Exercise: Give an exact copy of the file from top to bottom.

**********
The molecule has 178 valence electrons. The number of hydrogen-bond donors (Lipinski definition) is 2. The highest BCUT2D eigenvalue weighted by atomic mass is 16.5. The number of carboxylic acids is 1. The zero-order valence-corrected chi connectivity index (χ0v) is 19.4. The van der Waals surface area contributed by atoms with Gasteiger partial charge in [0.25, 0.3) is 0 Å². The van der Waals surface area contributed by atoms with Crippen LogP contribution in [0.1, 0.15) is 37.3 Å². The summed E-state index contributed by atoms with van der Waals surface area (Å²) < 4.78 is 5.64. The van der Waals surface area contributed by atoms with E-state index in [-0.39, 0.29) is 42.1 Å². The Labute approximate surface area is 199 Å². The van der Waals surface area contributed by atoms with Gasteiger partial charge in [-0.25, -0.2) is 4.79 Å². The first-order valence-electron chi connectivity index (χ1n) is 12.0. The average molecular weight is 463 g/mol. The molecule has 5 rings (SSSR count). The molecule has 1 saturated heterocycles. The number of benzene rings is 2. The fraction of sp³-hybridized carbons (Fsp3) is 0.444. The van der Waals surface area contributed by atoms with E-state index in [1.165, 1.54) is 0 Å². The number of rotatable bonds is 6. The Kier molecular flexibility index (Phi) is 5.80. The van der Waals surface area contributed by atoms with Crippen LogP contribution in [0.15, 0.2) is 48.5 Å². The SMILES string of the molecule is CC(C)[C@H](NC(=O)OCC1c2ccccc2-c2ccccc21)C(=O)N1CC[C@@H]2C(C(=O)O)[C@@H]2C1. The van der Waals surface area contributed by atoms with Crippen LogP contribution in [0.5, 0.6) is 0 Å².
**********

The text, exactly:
The molecule has 178 valence electrons. The number of hydrogen-bond donors (Lipinski definition) is 2. The highest BCUT2D eigenvalue weighted by atomic mass is 16.5. The number of carboxylic acids is 1. The zero-order valence-corrected chi connectivity index (χ0v) is 19.4. The van der Waals surface area contributed by atoms with Gasteiger partial charge in [0.25, 0.3) is 0 Å². The van der Waals surface area contributed by atoms with Crippen LogP contribution in [0.1, 0.15) is 37.3 Å². The summed E-state index contributed by atoms with van der Waals surface area (Å²) < 4.78 is 5.64. The van der Waals surface area contributed by atoms with E-state index in [-0.39, 0.29) is 42.1 Å². The Labute approximate surface area is 199 Å². The van der Waals surface area contributed by atoms with Gasteiger partial charge in [-0.25, -0.2) is 4.79 Å². The first-order valence-electron chi connectivity index (χ1n) is 12.0. The average molecular weight is 463 g/mol. The molecule has 5 rings (SSSR count). The molecule has 1 saturated heterocycles. The number of benzene rings is 2. The fraction of sp³-hybridized carbons (Fsp3) is 0.444. The van der Waals surface area contributed by atoms with E-state index in [1.165, 1.54) is 0 Å². The number of rotatable bonds is 6. The Kier molecular flexibility index (Phi) is 5.80. The van der Waals surface area contributed by atoms with Crippen LogP contribution in [0.15, 0.2) is 48.5 Å². The SMILES string of the molecule is CC(C)[C@H](NC(=O)OCC1c2ccccc2-c2ccccc21)C(=O)N1CC[C@@H]2C(C(=O)O)[C@@H]2C1. The van der Waals surface area contributed by atoms with Crippen LogP contribution in [0.5, 0.6) is 0 Å².